Jun 15, 2022 - Health

Why there's no Lyme disease vaccine yet

Picture of a tick behind a leaf

Photo: Patrick Pleul/picture alliance via Getty Images

With almost half a million people potentially getting Lyme disease in the U.S. each year, it seems surprising that there is no vaccine available for the illness.

Flashback: The only vaccine previously marketed in the U.S. for the disease was approved by the Food and Drug Administration in 1998, but the manufacturer discontinued it in 2002 due to "insufficient consumer demand," according to the Centers for Disease Control and Prevention.

By the numbers: Approximately 30,000 cases of Lyme disease are reported to the CDC by state health departments each year.

  • The CDC notes that the number could be far higher: "Recent estimates using other methods suggest that approximately 476,000 people may get Lyme disease each year in the United States."
  • Additionally, the CDC found that between 1997 and 2019, the amount of confirmed Lyme disease cases increased by 54%.

Zoom out: A study published in BMJ Global Health found that over 14% of the world's population may have had Lyme disease.

  • The researchers examined nearly 89 studies that looked at how common antibodies to the Lyme disease-causing bacteria Borrelia burgdorferi are in humans.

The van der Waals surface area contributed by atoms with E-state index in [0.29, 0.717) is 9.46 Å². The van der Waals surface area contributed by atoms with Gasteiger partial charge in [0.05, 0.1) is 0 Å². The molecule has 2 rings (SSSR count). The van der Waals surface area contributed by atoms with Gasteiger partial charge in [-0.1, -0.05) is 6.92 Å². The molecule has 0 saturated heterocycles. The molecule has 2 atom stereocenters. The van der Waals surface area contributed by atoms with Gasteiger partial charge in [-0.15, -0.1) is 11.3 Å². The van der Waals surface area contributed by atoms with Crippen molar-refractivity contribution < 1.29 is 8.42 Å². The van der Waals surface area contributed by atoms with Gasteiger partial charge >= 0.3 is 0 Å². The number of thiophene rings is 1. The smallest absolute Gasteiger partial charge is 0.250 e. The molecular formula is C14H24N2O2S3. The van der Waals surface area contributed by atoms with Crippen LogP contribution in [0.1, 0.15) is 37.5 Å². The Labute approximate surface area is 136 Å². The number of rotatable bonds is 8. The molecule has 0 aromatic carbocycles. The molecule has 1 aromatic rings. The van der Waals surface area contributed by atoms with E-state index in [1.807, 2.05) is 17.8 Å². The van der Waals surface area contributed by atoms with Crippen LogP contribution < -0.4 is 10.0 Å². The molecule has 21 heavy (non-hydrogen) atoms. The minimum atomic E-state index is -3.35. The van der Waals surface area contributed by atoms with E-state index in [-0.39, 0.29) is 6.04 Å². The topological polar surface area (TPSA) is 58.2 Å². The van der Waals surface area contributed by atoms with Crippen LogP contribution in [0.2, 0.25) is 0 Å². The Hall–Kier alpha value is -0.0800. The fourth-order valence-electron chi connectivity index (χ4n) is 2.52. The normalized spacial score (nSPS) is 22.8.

The big picture: Ticks are more abundant than usual. Researchers attribute this to rising temperatures from climate change, which lead to prolonged summers and shorter winters and impacts animal migration.

  • Additionally, more people are spending time outdoors, increasing their chances of getting bitten by ticks and getting infected.

What's happening: Due to the lack of a preventative vaccine, experts suggest avoiding bushy areas with tall grass. However, if in those environments, people can wear clothing that covers most of their skin, and treat their clothing and gear with products containing 0.5% permethrin, per the CDC.

  • People should wear EPA-registered insect repellents.
  • Additionally, after spending time outdoors, check clothing, gear and pets for ticks and remove them if spotted — never squeeze a tick to remove it, as it could worsen any infection.

Don't forget: Symptoms of Lyme disease depend on its stage, but can include, fever, chills, rash and muscle and joint aches.

  • And although "the Lyme organism is killed with antibiotics, the organism itself doesn't break down very well. It sort of hangs around in a dead form," Peter Krause, a senior research scientist at the Yale School of Public Health, told NBC News.

What they're saying: "We really do need a vaccine. That's probably the best hope for us to really get control of it," Krause said.

What we're watching: Clinical trials for Lyme disease vaccines are currently underway. Pfizer and Valneva have developed a candidate that is in Phase 2 human trials, according to the CDC.

  • The University of Massachusetts Medical School's MassBiologics is also developing a vaccine, and human trials are expected to begin soon.
  • The CDC says that once a vaccine is approved by the FDA, the agency will then work to "develop recommendations about where in the U.S. the public might benefit from a Lyme disease vaccine."

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